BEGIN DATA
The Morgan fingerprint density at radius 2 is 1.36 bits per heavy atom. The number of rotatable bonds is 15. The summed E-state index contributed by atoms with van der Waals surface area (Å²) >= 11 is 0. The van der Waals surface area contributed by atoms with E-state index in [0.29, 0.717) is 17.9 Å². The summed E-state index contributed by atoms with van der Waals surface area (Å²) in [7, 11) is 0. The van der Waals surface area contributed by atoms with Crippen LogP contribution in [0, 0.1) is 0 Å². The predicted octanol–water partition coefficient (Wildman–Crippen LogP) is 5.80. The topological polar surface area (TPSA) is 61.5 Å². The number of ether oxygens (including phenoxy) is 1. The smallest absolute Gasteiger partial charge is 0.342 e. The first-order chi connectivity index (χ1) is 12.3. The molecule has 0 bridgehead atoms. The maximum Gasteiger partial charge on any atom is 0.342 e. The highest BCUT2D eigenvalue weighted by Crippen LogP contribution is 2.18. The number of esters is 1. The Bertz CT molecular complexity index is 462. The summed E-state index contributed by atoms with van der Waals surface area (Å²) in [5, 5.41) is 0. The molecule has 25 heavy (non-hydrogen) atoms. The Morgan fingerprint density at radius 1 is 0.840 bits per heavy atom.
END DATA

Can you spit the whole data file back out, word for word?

The Morgan fingerprint density at radius 2 is 1.36 bits per heavy atom. The number of rotatable bonds is 15. The summed E-state index contributed by atoms with van der Waals surface area (Å²) >= 11 is 0. The van der Waals surface area contributed by atoms with E-state index in [0.29, 0.717) is 17.9 Å². The summed E-state index contributed by atoms with van der Waals surface area (Å²) in [7, 11) is 0. The van der Waals surface area contributed by atoms with Crippen LogP contribution in [0, 0.1) is 0 Å². The predicted octanol–water partition coefficient (Wildman–Crippen LogP) is 5.80. The topological polar surface area (TPSA) is 61.5 Å². The number of ether oxygens (including phenoxy) is 1. The smallest absolute Gasteiger partial charge is 0.342 e. The first-order chi connectivity index (χ1) is 12.3. The molecule has 0 bridgehead atoms. The maximum Gasteiger partial charge on any atom is 0.342 e. The highest BCUT2D eigenvalue weighted by Crippen LogP contribution is 2.18. The number of esters is 1. The Bertz CT molecular complexity index is 462. The summed E-state index contributed by atoms with van der Waals surface area (Å²) in [5, 5.41) is 0. The molecule has 25 heavy (non-hydrogen) atoms. The Morgan fingerprint density at radius 1 is 0.840 bits per heavy atom.